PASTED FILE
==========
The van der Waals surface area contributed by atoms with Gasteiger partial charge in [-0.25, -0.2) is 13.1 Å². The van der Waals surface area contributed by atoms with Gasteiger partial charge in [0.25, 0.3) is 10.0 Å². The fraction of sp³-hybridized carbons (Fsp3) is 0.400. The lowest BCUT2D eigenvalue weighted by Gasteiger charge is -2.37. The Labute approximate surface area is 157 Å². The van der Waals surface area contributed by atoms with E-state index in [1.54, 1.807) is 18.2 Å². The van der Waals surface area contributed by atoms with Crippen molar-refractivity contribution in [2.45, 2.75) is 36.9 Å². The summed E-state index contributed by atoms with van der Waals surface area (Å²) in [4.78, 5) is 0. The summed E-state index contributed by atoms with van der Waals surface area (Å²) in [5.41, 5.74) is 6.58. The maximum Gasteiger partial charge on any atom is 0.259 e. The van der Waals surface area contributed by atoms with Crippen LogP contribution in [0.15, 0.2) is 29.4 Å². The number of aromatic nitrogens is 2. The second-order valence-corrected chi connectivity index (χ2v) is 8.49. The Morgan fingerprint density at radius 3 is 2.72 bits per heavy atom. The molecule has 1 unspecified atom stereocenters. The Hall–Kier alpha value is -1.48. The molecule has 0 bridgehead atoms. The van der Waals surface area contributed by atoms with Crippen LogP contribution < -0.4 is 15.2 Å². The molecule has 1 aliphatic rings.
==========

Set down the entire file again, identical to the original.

The van der Waals surface area contributed by atoms with Gasteiger partial charge in [-0.25, -0.2) is 13.1 Å². The van der Waals surface area contributed by atoms with Gasteiger partial charge in [0.25, 0.3) is 10.0 Å². The fraction of sp³-hybridized carbons (Fsp3) is 0.400. The lowest BCUT2D eigenvalue weighted by Gasteiger charge is -2.37. The Labute approximate surface area is 157 Å². The van der Waals surface area contributed by atoms with E-state index in [1.54, 1.807) is 18.2 Å². The van der Waals surface area contributed by atoms with Crippen molar-refractivity contribution in [2.45, 2.75) is 36.9 Å². The summed E-state index contributed by atoms with van der Waals surface area (Å²) in [4.78, 5) is 0. The summed E-state index contributed by atoms with van der Waals surface area (Å²) in [5.41, 5.74) is 6.58. The maximum Gasteiger partial charge on any atom is 0.259 e. The van der Waals surface area contributed by atoms with Crippen LogP contribution in [0.15, 0.2) is 29.4 Å². The number of aromatic nitrogens is 2. The second-order valence-corrected chi connectivity index (χ2v) is 8.49. The Morgan fingerprint density at radius 3 is 2.72 bits per heavy atom. The molecule has 1 unspecified atom stereocenters. The Hall–Kier alpha value is -1.48. The molecule has 0 bridgehead atoms. The van der Waals surface area contributed by atoms with Crippen LogP contribution < -0.4 is 15.2 Å². The molecule has 1 aliphatic rings.